It’s Tuesday and time for me to solve all the problems in the OutKick universe with the anonymous mailbag.
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Okay, as always, send your anonymous mailbag questions to email@example.com, anonymity guaranteed.
Here we go:
“Need some help with an upcoming bachelor trip. I’m getting married in a few months and the guys are planning a quick weekend getaway to the beach the weekend before the big day. The problem is 2 of the 8 groomsmen are preachers and don’t drink or party in any way. Now, I know on this trip the other 6 guys and I would like to drink and have a good time and knowing them I have a suspicion that a stripper will be involved if they can make it happen. I personally know that this would make the 2 preachers very uncomfortable and as of now they have no clue about the trip. Should I keep them out of the loop and risk them being hurt by not being invited or should I invite them? Keep in mind, both would definitely come thinking it wouldn’t be that bad, then be super awkward the entire time (It’s happened before when we’ve all hung out at my place).”
This is a pretty easy question to answer. You go without the two preachers.
If they find out, you just tell them there was a stripper coming and you didn’t want to put them in an uncomfortable position, given their jobs. That seems like a perfect answer. You can even tell them directly before they hear it elsewhere, which is probably an even better choice.
I’d set up another event with the rest of the crew, including the two preachers, and go golfing or on a trip to a cabin that isn’t particularly bachelor party-esque. That way, the two preachers can have the enjoyment of a guys trip without feeling left out, and everyone else can have the traditional bachelor party they want too.
I’d also say, by the way, this could work if, for instance, your brother-in-law or father-in-law are wanting to attend the bachelor party. It’s kind of an awkward spot for your future in-laws to be cheering along as you lick whip cream off a stripper’s boobs and prepare for her to give you a spanking with your belt.
Which is why you can have a bachelor party-lite edition for everyone and then a more traditional bachelor party for the crew that likes alcohol and strippers. (By the way, I’m firmly convinced every man likes alcohol and strippers. Some just pretend they don’t.)
Regardless, I think you have to split up the preachers from the bachelor party crew.
The last thing you want is the preacher ministering the stripper while she cries on his shoulder, and you and your buddies realize you’re all going straight to hell for ever paying a stripper to strip.
“Clay – been reading your stuff since Dixieland Delight and I enjoy your perspective.
Question…if you polled 100 single women, age 21 to 35, and asked if they would prefer to marry a man with an above average penis or an above average head of hair, what do you think the split would be?
You’ve got to think most women would go with the head of hair, right? I think in the grand scheme of life that would carry more value than an above average hog. Friends of mine expect it to be an even split but I’m not so sure. I’m pretty confident 75% or 80% of women would choose the great head of hair.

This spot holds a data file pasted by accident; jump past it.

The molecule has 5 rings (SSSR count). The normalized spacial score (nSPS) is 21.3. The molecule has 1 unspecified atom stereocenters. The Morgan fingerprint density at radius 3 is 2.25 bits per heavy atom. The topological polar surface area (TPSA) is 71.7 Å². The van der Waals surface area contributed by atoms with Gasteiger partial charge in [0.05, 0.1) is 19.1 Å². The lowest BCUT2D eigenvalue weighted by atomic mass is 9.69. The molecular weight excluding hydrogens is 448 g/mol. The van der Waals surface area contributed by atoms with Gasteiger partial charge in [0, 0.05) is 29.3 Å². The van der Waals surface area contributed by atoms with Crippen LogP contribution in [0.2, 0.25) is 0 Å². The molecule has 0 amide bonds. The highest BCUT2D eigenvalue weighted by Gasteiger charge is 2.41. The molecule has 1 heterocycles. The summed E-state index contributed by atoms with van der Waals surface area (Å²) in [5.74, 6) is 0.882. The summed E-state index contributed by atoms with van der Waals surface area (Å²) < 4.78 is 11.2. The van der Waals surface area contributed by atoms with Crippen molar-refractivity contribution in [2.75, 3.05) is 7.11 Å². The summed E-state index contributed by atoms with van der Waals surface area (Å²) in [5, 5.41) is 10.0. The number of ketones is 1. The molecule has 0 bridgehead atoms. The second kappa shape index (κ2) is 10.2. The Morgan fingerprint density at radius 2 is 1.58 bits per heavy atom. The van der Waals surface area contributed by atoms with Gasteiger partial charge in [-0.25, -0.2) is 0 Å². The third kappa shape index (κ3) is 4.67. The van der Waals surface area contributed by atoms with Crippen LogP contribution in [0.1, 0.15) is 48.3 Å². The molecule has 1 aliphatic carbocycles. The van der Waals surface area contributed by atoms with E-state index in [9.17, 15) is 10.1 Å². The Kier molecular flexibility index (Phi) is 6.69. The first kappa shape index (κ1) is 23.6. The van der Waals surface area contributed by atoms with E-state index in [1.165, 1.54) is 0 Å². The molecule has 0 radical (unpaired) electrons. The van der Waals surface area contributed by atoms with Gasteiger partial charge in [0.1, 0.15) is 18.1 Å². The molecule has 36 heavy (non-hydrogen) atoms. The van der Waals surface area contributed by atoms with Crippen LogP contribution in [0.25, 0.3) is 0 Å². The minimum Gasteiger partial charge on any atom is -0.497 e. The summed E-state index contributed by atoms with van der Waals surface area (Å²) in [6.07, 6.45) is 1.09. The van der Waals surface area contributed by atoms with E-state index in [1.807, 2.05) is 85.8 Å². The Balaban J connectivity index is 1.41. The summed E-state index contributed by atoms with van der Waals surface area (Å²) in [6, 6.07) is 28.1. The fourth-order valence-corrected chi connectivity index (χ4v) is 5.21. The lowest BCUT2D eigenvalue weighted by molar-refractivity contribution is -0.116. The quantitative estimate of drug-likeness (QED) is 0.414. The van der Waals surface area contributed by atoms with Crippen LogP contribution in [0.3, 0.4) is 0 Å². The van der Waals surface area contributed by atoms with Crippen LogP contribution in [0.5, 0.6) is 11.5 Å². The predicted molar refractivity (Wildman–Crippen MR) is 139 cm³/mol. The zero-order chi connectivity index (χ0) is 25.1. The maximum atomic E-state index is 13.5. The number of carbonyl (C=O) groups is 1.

What say you?”
This is such a fantastic question because I’m not sure what the answer is, but you could debate it forever.
So first, let me be clear, I have no idea what the answer is. So I’m open to women letting me know via email, in the comments, or on social media that my analysis is totally wrong here. I’m also open to women polling their friends and reporting the results.
But I think women would prefer the good hair.
Let me explain why — everyone sees the hair!
That’s it. That’s my entire rationale.
No one knows about your husband’s penis unless you tell them. And even if you tell them, you can lie about him if you’re really that upset about his penis size. But everyone knows if you marry a bald guy.
Women care a great deal about cosmetic issues — their hair, their clothes, their make up, their shoes, their engagement ring. Honestly, all of it is just exhausting to me as the vast majority of the concern is predicated on WHAT OTHER WOMEN THINK.
Women don’t dress for men. They dress for other women.
Meanwhile, I can’t even tell you what t-shirt I’m wearing right now without looking down and checking. So if you’re walking around holding a man’s arm and everyone knows you’re together, I think being with a bald guy would be more likely to upset their ideal cosmetic picture than being with a guy with a small penis. Again, because everyone sees the baldness.
Another version of this question would be, would you rather be with a ripped guy with a small penis or a fat guy with a big penis? Another subtle variation to this question, would you rather be with a 6’0″ guy with a four inch penis or a 5’4″ guy with an eight inch penis? I think most women pick the ripped guy and the six foot guy. Why? Cosmetics again.
By the way, another fun debate, what’s the male equivalent here?
I think the male equivalent to this question would be, would you rather marry a super smart girl who is ugly or a dumb girl who is super hot. Since your marriage is a partnership above all else, you should want to marry the smarter girl, right? Because she’s more likely to be a great asset to you in your marriage and because intelligence doesn’t age. But I bet most men would sacrifice intelligence for looks. The ideal goal, of course, is to marry a very hot woman who is also very smart. (And I’m not just saying that because my wife might be reading the anonymous mailbag today, and it’s close to Valentine’s Day.)
Again, cosmetics wins for men too.